Late in the summer of 490 B.C. an undermanned Athenian army stared across the marshy plain of Marathon at their ravenous Persian invaders. Hoping for reinforcements, the Athenians sent Greece’s finest runner, Pheidippides, to Sparta for aid. Spartan leaders assented, but couldn’t provide assistance until after the festival of Carneia ended at the next full moon. Fortunately, this intercession allowed Pheidippides a rest interval. Soon his endurance would be tested again. The two sides locked in a stalemate for several days before the apparently overwhelmed Athenians, no longer patient for Spartan reinforcement, moved on the offensive and drove the encroaching Persian force seaward. Our marathon racing creation legend then apexed as Pheidippides next ran approximately 25 miles to Athens and succumbed to exhaustion after exclaiming in his final breath, “Victory!”
When organizers birthed the modern Olympic Games in 1896, Athens appeared an obvious site in celebration of Ancient Greek glory. And the marathon run, steeped in history — albeit sensationalized — became a cornerstone of the quadrennial competition. A Greek water carrier and shepherd won the inaugural race. No Greek has medaled since.
Powered by the cultural value of sisu, which loosely translates as a mixture of fearlessness, toughness, and commitment, Finland dominated the event in the 1920s and 30s. A harsh climate and years of political occupation only strengthened the manifestation of sisu in endurance sports with four Fins winning medals in that period. Recent East African ascendancy first blossomed when Abebe Bikila darted barefoot to victory in world-record time as night fell over Rome in 1960. But the modern marathon boom began just days after the terrorist massacre of Israeli athletes at the 1972 Munich Games. Shrouded in the uncertainty of possible on-course violence, American Frank Shorter sprang an unexpected surge, breaking his competitors en route to a two-plus-minute win. During this same era Australians Derek Clayton and Rob de Castella held the moniker of world’s fastest marathoner for a combined 17 years. When Sydney hosted the XXVII Olympiad in 2000 the next generation of harriers from Down Under attacked the 42-kilometer course in hopes of reasserting their dominance on the global stage. Aussie Lee Troop expended such effort he hobbled across the finish line with a torn abdominal muscle having faded from the lead pack to 66th place.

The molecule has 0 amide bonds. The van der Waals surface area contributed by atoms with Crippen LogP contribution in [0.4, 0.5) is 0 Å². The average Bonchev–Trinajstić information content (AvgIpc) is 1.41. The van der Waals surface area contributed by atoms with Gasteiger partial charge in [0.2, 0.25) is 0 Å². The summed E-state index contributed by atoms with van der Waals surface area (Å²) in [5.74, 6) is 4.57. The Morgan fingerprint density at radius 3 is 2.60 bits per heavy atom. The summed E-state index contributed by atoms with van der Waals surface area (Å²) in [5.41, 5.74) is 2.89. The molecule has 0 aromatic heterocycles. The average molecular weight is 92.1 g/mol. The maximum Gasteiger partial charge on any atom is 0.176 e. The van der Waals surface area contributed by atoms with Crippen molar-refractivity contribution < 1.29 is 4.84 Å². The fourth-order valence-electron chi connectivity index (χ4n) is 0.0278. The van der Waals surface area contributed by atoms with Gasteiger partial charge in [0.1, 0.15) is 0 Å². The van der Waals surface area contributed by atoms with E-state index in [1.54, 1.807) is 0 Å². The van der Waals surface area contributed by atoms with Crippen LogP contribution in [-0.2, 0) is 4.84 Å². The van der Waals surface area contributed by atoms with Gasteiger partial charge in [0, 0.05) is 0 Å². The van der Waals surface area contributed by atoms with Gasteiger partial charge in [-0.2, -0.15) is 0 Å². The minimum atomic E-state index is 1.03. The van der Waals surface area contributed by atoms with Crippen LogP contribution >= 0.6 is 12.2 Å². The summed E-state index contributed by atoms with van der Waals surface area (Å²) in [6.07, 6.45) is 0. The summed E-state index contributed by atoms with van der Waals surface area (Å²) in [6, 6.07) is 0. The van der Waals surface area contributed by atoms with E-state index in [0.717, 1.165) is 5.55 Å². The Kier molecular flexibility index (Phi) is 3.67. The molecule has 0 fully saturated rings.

This summer the Olympic Marathon returns to Tokyo, Japan, for the first time since 1964. For all the history of Americans, Australians, East Africans, and Greeks in the most humbling of races, no nation shares a deeper cultural connection with distance running than the Japanese. It’s a society that basks in the loneliness of the long distance runner and embraces the sometimes torturous monotony of ultra-high-mileage training. The Way of the Runner author Adharanand Finn calls Japanese running culture, “obesessive,” in turn creating a unique and, “remarkable depth of running talent.”
After feudal reunification of Japan four centuries ago, ruling elites relied on couriers carrying messages between the major cities of Kyoto and Edo (Tokyo). Merging the spirit of Pheidippides and the Pony Express, the runners passed missives at exchange stations, covering more than 300 total miles. (Today a bullet train traverses this same distance in two hours.) In 1917 Japanese newspapers celebrated the 50th anniversary of Tokyo’s installment as national capital by recreating the couriers’ journey in a three-day, multi-stage relay race. The ekiden was born. Now a cultural phenomenon, ekiden races feature relays across various lengths, such as the seminal Hakone Ekiden at the New Year. Broadcast live nationwide for two days, Hakone’s competition level compares favorably with our NCAA Division I championships in track and field and cross country. As mass participation events disappeared with the onset of COVID-19, a small group of American professionals paid homage to the ekiden tradition last fall. Bearing the traditional sash, or tasuki, that contestants exchange instead of a baton, teams raced a 10-kilometer loop around Stony Creek Lake outside Detroit. In the North American iteration of an East Asian institution, Hoka’s Northern Arizona Elite training group triumphed.